After a period of time, information became declassified.  Probably the most famous case was Ultra, the British decoding of coded and enciphered German radio messages.  Histories of World War 2 written before 1974 did not include this important information: we had to wait nearly 30 years after the war ended to learn of it.

So now I tend to ignore accounts of military events that occurred, say, less than 70 years ago.  As for aircraft, information about types currently in service might not be entirely trustworthy, especially regarding any defects or limitations.

Recently I've been reading a lot about naval vessels from World War 2 and earlier, and figure I'm gettin a fairly truthful picture.

Tuesday, November 6, 2018

Father Nosser

I don't know what the U.S. Army does these days, but when I was attached to Fort Meade, Maryland's post headquarters we had to take maybe one morning a month for Training.  Part of that was something called "character guidance" which meant that a chaplain would speak to us.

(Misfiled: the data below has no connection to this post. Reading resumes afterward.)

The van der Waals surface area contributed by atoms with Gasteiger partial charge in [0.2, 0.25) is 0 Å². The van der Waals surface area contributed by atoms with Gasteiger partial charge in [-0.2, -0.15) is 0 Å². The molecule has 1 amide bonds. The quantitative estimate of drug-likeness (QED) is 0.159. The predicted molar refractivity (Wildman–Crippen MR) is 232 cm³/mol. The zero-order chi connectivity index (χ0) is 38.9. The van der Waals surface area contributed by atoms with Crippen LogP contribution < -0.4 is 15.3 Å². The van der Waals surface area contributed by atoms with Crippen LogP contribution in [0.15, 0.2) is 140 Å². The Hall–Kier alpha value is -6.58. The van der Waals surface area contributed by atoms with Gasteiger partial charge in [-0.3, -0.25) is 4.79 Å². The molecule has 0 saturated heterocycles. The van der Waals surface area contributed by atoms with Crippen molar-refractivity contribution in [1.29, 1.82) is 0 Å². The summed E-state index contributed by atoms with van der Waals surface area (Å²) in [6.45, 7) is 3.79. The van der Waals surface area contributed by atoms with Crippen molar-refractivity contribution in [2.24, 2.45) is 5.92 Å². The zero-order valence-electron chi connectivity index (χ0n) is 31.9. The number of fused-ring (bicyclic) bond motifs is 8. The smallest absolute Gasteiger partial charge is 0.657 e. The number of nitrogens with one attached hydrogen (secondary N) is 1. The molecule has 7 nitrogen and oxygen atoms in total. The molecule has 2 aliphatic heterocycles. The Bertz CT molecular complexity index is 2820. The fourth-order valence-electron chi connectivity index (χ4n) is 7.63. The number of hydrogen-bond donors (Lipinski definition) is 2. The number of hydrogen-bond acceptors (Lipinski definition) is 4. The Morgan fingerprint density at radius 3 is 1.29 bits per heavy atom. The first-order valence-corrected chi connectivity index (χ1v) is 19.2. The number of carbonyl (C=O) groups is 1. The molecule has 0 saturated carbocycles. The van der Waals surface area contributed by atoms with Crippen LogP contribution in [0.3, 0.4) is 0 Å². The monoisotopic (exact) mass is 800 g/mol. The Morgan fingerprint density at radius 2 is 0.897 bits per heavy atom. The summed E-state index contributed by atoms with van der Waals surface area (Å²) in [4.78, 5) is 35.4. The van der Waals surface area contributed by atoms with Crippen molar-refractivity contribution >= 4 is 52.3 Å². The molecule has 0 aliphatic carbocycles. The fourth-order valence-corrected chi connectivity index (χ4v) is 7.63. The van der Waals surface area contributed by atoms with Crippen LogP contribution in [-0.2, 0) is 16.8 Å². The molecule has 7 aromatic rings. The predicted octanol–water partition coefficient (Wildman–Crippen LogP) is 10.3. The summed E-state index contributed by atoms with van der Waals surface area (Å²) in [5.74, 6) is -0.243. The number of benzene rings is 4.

The one chaplain I still remember was Father Nosser, a Catholic.  Being an army captain and unmarried he could afford a sporty Oldsmobile -- none of that vow of poverty for chaplains, though I suppose he did turn over part of his income to the Church.

When he gave us character guidance he first lit up a cigarette.  Then he would casually lean on the podium and say a bunch of casual things with a message buried someplace.  When his cigarette burned down to a nub, he'd snuff it and end his talk -- the cigarette being his timer.

I always enjoyed Father Nosser because he was brief and fun to hear.

Tuesday, October 30, 2018

Overpriced Goods

I have no problem with the existence of luxury goods such as Bentley automobiles and what can be found in Hermès stores.  After all, their creation involves the employment of lots of people, and that's good.  And if a buyer has plenty of money to spend on such items and does so, that too is fine because it helps keep the economy chugging along.